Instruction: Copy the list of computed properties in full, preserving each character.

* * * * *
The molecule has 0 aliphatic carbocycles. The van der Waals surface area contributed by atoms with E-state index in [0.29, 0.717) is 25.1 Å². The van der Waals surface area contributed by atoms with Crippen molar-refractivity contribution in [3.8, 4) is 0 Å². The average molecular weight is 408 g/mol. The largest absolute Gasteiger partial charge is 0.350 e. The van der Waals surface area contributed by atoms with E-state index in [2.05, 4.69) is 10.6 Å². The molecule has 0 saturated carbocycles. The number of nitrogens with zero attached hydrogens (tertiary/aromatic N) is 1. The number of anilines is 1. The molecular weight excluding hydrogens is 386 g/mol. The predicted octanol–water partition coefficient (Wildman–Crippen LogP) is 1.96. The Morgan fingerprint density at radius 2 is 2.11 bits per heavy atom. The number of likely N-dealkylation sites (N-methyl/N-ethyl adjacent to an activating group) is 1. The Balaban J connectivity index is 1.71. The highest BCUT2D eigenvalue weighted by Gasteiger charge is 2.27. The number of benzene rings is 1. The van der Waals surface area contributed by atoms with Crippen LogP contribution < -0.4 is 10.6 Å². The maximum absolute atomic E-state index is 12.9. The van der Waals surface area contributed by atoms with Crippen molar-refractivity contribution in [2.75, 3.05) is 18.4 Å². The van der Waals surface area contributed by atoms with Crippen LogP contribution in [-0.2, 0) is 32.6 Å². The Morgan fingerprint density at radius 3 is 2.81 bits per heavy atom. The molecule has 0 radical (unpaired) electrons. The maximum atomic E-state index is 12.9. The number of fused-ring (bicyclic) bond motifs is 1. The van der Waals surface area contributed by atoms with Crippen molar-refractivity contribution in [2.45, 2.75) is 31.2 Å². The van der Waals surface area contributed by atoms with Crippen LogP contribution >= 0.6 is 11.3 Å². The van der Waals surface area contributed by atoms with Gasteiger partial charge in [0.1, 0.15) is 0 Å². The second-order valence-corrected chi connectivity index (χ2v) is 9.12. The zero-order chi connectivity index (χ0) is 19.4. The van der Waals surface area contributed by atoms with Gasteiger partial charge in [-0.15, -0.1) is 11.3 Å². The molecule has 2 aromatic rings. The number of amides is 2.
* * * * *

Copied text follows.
The molecule has 0 aliphatic carbocycles. The van der Waals surface area contributed by atoms with E-state index in [0.29, 0.717) is 25.1 Å². The van der Waals surface area contributed by atoms with Crippen molar-refractivity contribution in [3.8, 4) is 0 Å². The average molecular weight is 408 g/mol. The largest absolute Gasteiger partial charge is 0.350 e. The van der Waals surface area contributed by atoms with E-state index in [2.05, 4.69) is 10.6 Å². The molecule has 0 saturated carbocycles. The number of nitrogens with zero attached hydrogens (tertiary/aromatic N) is 1. The number of anilines is 1. The molecular weight excluding hydrogens is 386 g/mol. The predicted octanol–water partition coefficient (Wildman–Crippen LogP) is 1.96. The Morgan fingerprint density at radius 2 is 2.11 bits per heavy atom. The number of likely N-dealkylation sites (N-methyl/N-ethyl adjacent to an activating group) is 1. The Balaban J connectivity index is 1.71. The highest BCUT2D eigenvalue weighted by Gasteiger charge is 2.27. The number of benzene rings is 1. The van der Waals surface area contributed by atoms with Crippen LogP contribution < -0.4 is 10.6 Å². The maximum absolute atomic E-state index is 12.9. The van der Waals surface area contributed by atoms with Crippen molar-refractivity contribution in [2.75, 3.05) is 18.4 Å². The van der Waals surface area contributed by atoms with Crippen LogP contribution in [-0.2, 0) is 32.6 Å². The Morgan fingerprint density at radius 3 is 2.81 bits per heavy atom. The molecule has 0 radical (unpaired) electrons. The maximum atomic E-state index is 12.9. The number of fused-ring (bicyclic) bond motifs is 1. The van der Waals surface area contributed by atoms with Crippen molar-refractivity contribution in [2.45, 2.75) is 31.2 Å². The van der Waals surface area contributed by atoms with Crippen LogP contribution >= 0.6 is 11.3 Å². The van der Waals surface area contributed by atoms with Gasteiger partial charge in [0.1, 0.15) is 0 Å². The second-order valence-corrected chi connectivity index (χ2v) is 9.12. The zero-order chi connectivity index (χ0) is 19.4. The van der Waals surface area contributed by atoms with Gasteiger partial charge in [-0.15, -0.1) is 11.3 Å². The molecule has 2 aromatic rings. The number of amides is 2.